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Mountains Of The Moon (2013) - Plot Summary Poster

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Summaries

  • Faced with the prospect of a dim future in his impoverished village, young Shankar bids farewell to his family in rural Bengal and makes a journey to the fabled "Mountain Of The Moon" in search of gold and diamond mines.

  • Chander Pahar is the journey to the fabled, 'Mountain Of The Moon', in search of gold and diamond mines, up against threats as vivid and varied as lurking snakes, pouncing lions, poisonous flora, the fury of an active volcano and a seemingly, almost supernatural mythical horror 'The Bunyip' the guardian angel of the diamond cave. However it is also the story of grit and determination, a story of following one's dream against all odds and emerging victorious, a story about a young lad called Shankar who faced with the prospect of having to make a living as a factory worker in his impoverished village, bids farewell to his family in Keutia, Rural Bengal and through his aid Prasad Das Banopadhay who happens to work for the Uganda railway head office sets sail to the Dark Continent to work as the station master in Nakuru station, it's a dream come true for Shankar who has always envisioned himself as a Expeditionary and holds good knowledge in world geography and map reading.

  • Chander Pahar is the journey to the fabled, 'Mountain Of The Moon', in search of gold and diamond mines, up against threats as vivid and varied as lurking snakes, pouncing lions, poisonous flora, the fury of an active volcano and a seemingly, almost supernatural mythical horror 'The Bunyip'


Spoilers

The synopsis below may give away important plot points.

Synopsis

  • Chander Pahar is the story of a young Bengali man's adventures in Africa in 1909-1910. Shankar Roy Chowdhury (Dev), the protagonist, is a 20-year-old man, recently completed his First Arts graduation and about to take up a job in a jute mill, a prospect he absolutely loathes.

    He yearns for adventure, wild lands, forests and animals. He wants to follow the footsteps of famous explorers like Livingstone, Mungo Park, Marco Polo, all of whom he has read about and idolizes.

    By a stroke of luck, he secures a job as a station master in a desolate station in Uganda Railway through a fellow villager working there and goes to Africa without a second thought. One evening Shankar is chased by a man-eating lion and luckily he reaches his cabin and locks the door. The next day he asks the head stationmaster to provide him with a Springfield bolt-action rifle and carbolic acid as a day before he encounters another hazard in Africa: the poisonous black mamba. He miffs the black mamba with his torchlight. The next day he gets these things from another fellow Indian, Tirumal Appa, who is serving the British Army.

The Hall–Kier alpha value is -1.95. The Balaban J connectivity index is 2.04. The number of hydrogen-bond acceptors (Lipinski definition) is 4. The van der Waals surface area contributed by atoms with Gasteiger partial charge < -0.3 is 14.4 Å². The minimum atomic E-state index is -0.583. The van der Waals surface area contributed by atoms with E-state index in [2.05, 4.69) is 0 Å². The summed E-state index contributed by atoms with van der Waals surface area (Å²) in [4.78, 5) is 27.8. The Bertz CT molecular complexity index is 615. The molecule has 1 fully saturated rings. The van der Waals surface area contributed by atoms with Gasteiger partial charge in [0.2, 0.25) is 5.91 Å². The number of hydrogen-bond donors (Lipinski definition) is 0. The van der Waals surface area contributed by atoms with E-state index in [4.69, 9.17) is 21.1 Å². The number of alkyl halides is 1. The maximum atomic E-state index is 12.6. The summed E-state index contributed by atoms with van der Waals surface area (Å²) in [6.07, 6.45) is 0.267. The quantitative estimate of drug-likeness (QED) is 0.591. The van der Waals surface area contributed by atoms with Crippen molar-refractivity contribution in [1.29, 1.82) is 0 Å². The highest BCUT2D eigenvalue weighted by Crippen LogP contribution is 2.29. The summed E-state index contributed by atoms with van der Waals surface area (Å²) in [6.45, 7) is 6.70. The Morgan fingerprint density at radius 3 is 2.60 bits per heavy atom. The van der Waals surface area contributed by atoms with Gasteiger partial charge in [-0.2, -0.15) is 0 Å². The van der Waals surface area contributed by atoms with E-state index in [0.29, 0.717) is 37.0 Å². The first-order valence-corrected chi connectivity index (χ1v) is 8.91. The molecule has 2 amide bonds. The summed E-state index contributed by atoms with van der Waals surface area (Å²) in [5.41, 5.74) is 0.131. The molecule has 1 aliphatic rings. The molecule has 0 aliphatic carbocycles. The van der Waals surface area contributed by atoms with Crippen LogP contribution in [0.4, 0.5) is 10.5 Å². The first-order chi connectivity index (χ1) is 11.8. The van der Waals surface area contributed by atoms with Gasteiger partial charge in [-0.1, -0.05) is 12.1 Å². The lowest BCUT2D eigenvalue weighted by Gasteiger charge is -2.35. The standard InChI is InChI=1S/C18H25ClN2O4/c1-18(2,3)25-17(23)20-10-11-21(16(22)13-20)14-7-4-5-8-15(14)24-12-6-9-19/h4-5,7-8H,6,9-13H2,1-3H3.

They quickly strike a rapport and Tirumal visits him often. One day Tirumal becomes victim of the same man-eating lion. This rages Shankar and he decides to end this peril. He poses as bait by pouring blood on himself and scatters meat chunks. He tempts the lion out of his cave and eventually shots him down.

    He rescues and looks after the middle-age Portuguese explorer and gold prospector, Diego Alvarez. The encounter with Alavarez influences him deeply. Alavarez tells him of his exploits and adventures, how he and his companion Jim Carter had braved deep jungles and mountains of Richtersveld to find the largest diamond mine. However, they were thwarted by the legendary Bunyip, a mythical monster who guards the mines and killed Carter.

    Shankar gives up his job and accompanies Alvarez as he decides to venture out once more and find the mines again. They meet with innumerable hardships. The first is a raging volcano which forces them to halt their expedition. One night they were attacked by the monster Bunyip. Eventually they get lost in the forests where Alvarez is killed by the monster, in an effort to save Shankar's life. Desolated Shankar mourns the death of Alvarez deeply. He buries him with all rites and sets sail towards the mountain of moon.

    Shankar sets out to reach civilization. He finds the diamond mines by accident. He enters the cave and gets lost. With great difficulty, he gets out, marking his way with "pebbles" and taking some back with him as memento, not knowing each is an uncut diamond. He finds the remains of the Italian explorer, Attilio Gatti, and learns that the cave he found earlier was the diamond mine. Gatti, as Shankar learns from a note by him, had uncut diamonds in his boots. The note said that whoever reads the note can take the diamonds as long as he buries his skeleton, with Christian rites. Shankar does so and keeps the old diamonds.

    While crossing the jungle, he comes in contact with the Bunyip's cave. Filled with revenge, he devises a plan to get rid of Bunyip. Shankar collects sticks from the jungle and sharpens their tips into spears. He fences the entrance with sharpened wood and waits for the Bunyip. The Bunyip turns up and, seeing its prey, jumps at it from height. Shankar moves out and the Bunyip gets pierced on the wood and dies.

    Shankar tries to move out by following the compass. He becomes lost in the deserts of Kalahari and nearly dies of thirst. Fortunately, he is rescued by a survey team and taken to a hospital in Salisbury, Rhodesia. When he recovers he sells four of his diamonds and gets lots of money. One diamond he sends to his parents with a note to sell it and help the villagers with its money. Next, he sells his sole diamond and buys a steamer boat to continue his exploration.

    He ends the book saying that he will return to that cave one day with a large team and continue the legacy of Alvarez, Carter and Gatti.

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